Drink Spiking a Common Practice on U.S. College Campuses

'Female student binge drinking'

About 10 percent of respondents said that their drinks must have been spiked  during college years.

A study recently published in the journal Psychology of Violence suggests that drink spiking on college campuses is more than just an urban myth. About 10 percent of surveyed students claim that their drinks were spiked at least once or saw somebody else’s drink being spiked. Surprisingly about 20 percent of victims were males.

Study authors were curious to learn whether drink spiking was real or people couldn’t remember stuff after a party because they had drunk too much.

Prof. Suzanne Swan and her colleagues sifted through data on more than 6,000 students from three major U.S. universities. About 460 students (7.8 percent of respondents) said that they were victims of drink spiking at some time in the past. About 1.4 percent admitted they spiked somebody else’s drink or saw someone drug other people.

The most popular drugs used in the practice were Xanax, ketamine, and Rohypnol.

But being a woman boosted the risk of having their drinks spiked on. And in many cases women were drugged to be taken advantage of or robbed. Surprisingly, 21 percent of drink spiking victims were male students.

Some women involved in the practice cited sexual assault as a motive, while most men said they did it for the fun. In a few cases, a person was drugged to be calmed down. Prof. Swan noted that even if it was just for the lulz, it was against the victim’s consent. And putting a substance into someone else’s body is as bad as having sexual intercourse without consent.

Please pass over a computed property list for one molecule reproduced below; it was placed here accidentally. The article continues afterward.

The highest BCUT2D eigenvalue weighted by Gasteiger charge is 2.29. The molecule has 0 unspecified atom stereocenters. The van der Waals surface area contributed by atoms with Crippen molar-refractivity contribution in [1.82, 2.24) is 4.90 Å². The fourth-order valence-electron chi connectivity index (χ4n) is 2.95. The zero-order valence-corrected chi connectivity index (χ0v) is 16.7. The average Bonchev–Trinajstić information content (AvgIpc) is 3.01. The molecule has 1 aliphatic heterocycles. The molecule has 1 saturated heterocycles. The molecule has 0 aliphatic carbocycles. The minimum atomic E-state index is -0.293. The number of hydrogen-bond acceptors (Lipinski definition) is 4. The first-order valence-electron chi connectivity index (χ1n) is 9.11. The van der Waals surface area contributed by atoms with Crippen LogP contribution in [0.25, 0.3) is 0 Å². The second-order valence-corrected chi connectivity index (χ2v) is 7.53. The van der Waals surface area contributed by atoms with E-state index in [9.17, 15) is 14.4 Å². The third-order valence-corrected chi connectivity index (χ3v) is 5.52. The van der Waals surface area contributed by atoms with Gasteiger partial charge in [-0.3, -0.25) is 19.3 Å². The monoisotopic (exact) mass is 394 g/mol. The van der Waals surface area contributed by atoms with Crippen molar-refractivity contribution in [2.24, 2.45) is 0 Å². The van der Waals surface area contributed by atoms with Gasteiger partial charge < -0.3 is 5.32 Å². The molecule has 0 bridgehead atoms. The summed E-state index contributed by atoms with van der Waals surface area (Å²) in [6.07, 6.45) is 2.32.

Nevertheless, researchers acknowledged that their study was based on self-reports so they don’t know for sure whose drink was actually spiked on and who has been drinking too much. Plus, some victims weren’t 100 percent sure that they had been drugged.

Study authors wrote in their paper that some ‘victims’ probably had too many drinks or drank something that it was more potent than what they were used to. Moreover, many OTC medications mixed with alcohol can lead to side effects similar to spiking.

Yet, the study findings are consistent with previous research on the issue. Two other research papers found that 8.5 percent of college students admitted to having been drugged. In Australia, 25 percent of young adults have reportedly fallen victims to drink spiking at least once.

The latest study found that young adults and college students have the highest risk of being drugged because they are also more likely to binge drinking.

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